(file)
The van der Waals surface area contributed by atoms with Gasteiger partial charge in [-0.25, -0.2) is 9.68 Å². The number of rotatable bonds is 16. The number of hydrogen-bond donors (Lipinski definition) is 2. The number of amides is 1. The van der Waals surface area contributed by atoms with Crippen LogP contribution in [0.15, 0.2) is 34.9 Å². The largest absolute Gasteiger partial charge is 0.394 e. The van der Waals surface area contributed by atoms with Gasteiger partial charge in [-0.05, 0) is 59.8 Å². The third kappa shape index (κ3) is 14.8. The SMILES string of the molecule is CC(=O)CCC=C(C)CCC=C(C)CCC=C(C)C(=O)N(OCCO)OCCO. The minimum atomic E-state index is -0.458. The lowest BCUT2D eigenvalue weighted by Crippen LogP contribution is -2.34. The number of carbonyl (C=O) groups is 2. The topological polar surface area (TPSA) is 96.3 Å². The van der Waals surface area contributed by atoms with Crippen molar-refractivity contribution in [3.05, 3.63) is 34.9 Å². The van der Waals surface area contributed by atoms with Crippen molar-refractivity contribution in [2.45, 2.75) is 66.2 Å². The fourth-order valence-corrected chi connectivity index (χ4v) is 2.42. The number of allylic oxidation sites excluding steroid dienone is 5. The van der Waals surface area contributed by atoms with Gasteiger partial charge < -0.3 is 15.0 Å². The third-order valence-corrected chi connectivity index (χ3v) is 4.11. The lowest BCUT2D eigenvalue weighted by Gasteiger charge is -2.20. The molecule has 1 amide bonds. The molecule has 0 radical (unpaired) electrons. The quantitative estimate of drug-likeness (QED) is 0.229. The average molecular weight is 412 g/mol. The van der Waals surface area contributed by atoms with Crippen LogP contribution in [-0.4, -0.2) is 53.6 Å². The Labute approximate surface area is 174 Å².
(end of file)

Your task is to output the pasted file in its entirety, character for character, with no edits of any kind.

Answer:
The van der Waals surface area contributed by atoms with Gasteiger partial charge in [-0.25, -0.2) is 9.68 Å². The number of rotatable bonds is 16. The number of hydrogen-bond donors (Lipinski definition) is 2. The number of amides is 1. The van der Waals surface area contributed by atoms with Crippen LogP contribution in [0.15, 0.2) is 34.9 Å². The largest absolute Gasteiger partial charge is 0.394 e. The van der Waals surface area contributed by atoms with Gasteiger partial charge in [-0.05, 0) is 59.8 Å². The third kappa shape index (κ3) is 14.8. The SMILES string of the molecule is CC(=O)CCC=C(C)CCC=C(C)CCC=C(C)C(=O)N(OCCO)OCCO. The minimum atomic E-state index is -0.458. The lowest BCUT2D eigenvalue weighted by Crippen LogP contribution is -2.34. The number of carbonyl (C=O) groups is 2. The topological polar surface area (TPSA) is 96.3 Å². The van der Waals surface area contributed by atoms with Crippen molar-refractivity contribution in [3.05, 3.63) is 34.9 Å². The van der Waals surface area contributed by atoms with Crippen molar-refractivity contribution in [2.45, 2.75) is 66.2 Å². The fourth-order valence-corrected chi connectivity index (χ4v) is 2.42. The number of allylic oxidation sites excluding steroid dienone is 5. The van der Waals surface area contributed by atoms with Gasteiger partial charge < -0.3 is 15.0 Å². The third-order valence-corrected chi connectivity index (χ3v) is 4.11. The lowest BCUT2D eigenvalue weighted by Gasteiger charge is -2.20. The molecule has 1 amide bonds. The molecule has 0 radical (unpaired) electrons. The quantitative estimate of drug-likeness (QED) is 0.229. The average molecular weight is 412 g/mol. The van der Waals surface area contributed by atoms with Crippen LogP contribution in [-0.4, -0.2) is 53.6 Å². The Labute approximate surface area is 174 Å².